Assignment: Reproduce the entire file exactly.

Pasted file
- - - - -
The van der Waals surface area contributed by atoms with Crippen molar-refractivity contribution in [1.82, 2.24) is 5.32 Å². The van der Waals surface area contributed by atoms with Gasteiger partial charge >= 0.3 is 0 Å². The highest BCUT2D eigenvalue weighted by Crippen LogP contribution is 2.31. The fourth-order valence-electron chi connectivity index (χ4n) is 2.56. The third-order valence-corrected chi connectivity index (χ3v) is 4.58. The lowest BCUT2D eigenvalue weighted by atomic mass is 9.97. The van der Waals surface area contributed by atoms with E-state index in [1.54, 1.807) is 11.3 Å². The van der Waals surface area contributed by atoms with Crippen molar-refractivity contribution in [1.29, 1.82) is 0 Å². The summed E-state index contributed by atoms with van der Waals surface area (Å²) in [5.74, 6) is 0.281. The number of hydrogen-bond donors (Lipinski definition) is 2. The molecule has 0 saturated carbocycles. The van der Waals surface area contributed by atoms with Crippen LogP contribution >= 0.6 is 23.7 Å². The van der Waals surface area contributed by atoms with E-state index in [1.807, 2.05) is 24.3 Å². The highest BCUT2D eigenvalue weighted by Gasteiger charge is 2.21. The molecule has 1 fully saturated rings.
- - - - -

The van der Waals surface area contributed by atoms with Crippen molar-refractivity contribution in [1.82, 2.24) is 5.32 Å². The van der Waals surface area contributed by atoms with Gasteiger partial charge >= 0.3 is 0 Å². The highest BCUT2D eigenvalue weighted by Crippen LogP contribution is 2.31. The fourth-order valence-electron chi connectivity index (χ4n) is 2.56. The third-order valence-corrected chi connectivity index (χ3v) is 4.58. The lowest BCUT2D eigenvalue weighted by atomic mass is 9.97. The van der Waals surface area contributed by atoms with E-state index in [1.54, 1.807) is 11.3 Å². The van der Waals surface area contributed by atoms with Crippen molar-refractivity contribution in [1.29, 1.82) is 0 Å². The summed E-state index contributed by atoms with van der Waals surface area (Å²) in [5.74, 6) is 0.281. The number of hydrogen-bond donors (Lipinski definition) is 2. The molecule has 0 saturated carbocycles. The van der Waals surface area contributed by atoms with Crippen LogP contribution >= 0.6 is 23.7 Å². The van der Waals surface area contributed by atoms with E-state index in [1.807, 2.05) is 24.3 Å². The highest BCUT2D eigenvalue weighted by Gasteiger charge is 2.21. The molecule has 1 fully saturated rings.